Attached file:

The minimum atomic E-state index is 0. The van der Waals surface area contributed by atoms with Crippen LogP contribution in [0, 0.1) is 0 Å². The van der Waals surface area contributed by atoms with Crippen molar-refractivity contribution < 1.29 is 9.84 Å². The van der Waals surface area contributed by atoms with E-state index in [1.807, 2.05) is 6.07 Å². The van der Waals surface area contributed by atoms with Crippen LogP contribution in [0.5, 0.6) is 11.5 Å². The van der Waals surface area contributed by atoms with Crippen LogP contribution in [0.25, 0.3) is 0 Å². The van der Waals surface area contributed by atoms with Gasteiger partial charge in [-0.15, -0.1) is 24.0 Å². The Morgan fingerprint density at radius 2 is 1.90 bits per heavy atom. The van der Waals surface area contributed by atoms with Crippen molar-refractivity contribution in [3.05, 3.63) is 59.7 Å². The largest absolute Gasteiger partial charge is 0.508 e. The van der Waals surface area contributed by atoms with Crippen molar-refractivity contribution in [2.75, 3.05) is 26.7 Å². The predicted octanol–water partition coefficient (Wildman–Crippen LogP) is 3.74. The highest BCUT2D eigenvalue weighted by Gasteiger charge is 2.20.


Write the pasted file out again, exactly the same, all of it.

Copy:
The minimum atomic E-state index is 0. The van der Waals surface area contributed by atoms with Crippen LogP contribution in [0, 0.1) is 0 Å². The van der Waals surface area contributed by atoms with Crippen molar-refractivity contribution < 1.29 is 9.84 Å². The van der Waals surface area contributed by atoms with E-state index in [1.807, 2.05) is 6.07 Å². The van der Waals surface area contributed by atoms with Crippen LogP contribution in [0.5, 0.6) is 11.5 Å². The van der Waals surface area contributed by atoms with Crippen LogP contribution in [0.25, 0.3) is 0 Å². The van der Waals surface area contributed by atoms with Gasteiger partial charge in [-0.15, -0.1) is 24.0 Å². The Morgan fingerprint density at radius 2 is 1.90 bits per heavy atom. The van der Waals surface area contributed by atoms with Crippen molar-refractivity contribution in [3.05, 3.63) is 59.7 Å². The largest absolute Gasteiger partial charge is 0.508 e. The van der Waals surface area contributed by atoms with Crippen molar-refractivity contribution in [2.75, 3.05) is 26.7 Å². The predicted octanol–water partition coefficient (Wildman–Crippen LogP) is 3.74. The highest BCUT2D eigenvalue weighted by Gasteiger charge is 2.20.